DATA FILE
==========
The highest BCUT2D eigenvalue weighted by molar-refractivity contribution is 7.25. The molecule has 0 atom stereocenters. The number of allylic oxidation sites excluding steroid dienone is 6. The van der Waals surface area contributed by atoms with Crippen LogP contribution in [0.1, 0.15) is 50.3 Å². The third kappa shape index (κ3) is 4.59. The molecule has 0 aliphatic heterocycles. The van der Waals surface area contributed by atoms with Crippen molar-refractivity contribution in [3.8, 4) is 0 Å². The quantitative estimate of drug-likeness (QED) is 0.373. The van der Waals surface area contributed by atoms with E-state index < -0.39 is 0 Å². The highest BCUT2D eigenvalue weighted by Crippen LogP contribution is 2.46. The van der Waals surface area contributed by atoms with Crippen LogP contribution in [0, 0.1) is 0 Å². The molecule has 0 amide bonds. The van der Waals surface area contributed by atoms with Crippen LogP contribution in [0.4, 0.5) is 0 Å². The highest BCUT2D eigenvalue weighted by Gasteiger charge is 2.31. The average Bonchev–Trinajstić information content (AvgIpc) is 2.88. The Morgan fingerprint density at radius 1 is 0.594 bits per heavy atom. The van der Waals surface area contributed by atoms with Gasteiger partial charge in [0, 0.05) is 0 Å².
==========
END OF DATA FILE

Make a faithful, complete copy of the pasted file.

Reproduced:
The highest BCUT2D eigenvalue weighted by molar-refractivity contribution is 7.25. The molecule has 0 atom stereocenters. The number of allylic oxidation sites excluding steroid dienone is 6. The van der Waals surface area contributed by atoms with Crippen LogP contribution in [0.1, 0.15) is 50.3 Å². The third kappa shape index (κ3) is 4.59. The molecule has 0 aliphatic heterocycles. The van der Waals surface area contributed by atoms with Crippen molar-refractivity contribution in [3.8, 4) is 0 Å². The quantitative estimate of drug-likeness (QED) is 0.373. The van der Waals surface area contributed by atoms with E-state index < -0.39 is 0 Å². The highest BCUT2D eigenvalue weighted by Crippen LogP contribution is 2.46. The van der Waals surface area contributed by atoms with Crippen LogP contribution in [0, 0.1) is 0 Å². The molecule has 0 amide bonds. The van der Waals surface area contributed by atoms with Crippen LogP contribution in [0.4, 0.5) is 0 Å². The highest BCUT2D eigenvalue weighted by Gasteiger charge is 2.31. The average Bonchev–Trinajstić information content (AvgIpc) is 2.88. The Morgan fingerprint density at radius 1 is 0.594 bits per heavy atom. The van der Waals surface area contributed by atoms with Gasteiger partial charge in [0, 0.05) is 0 Å².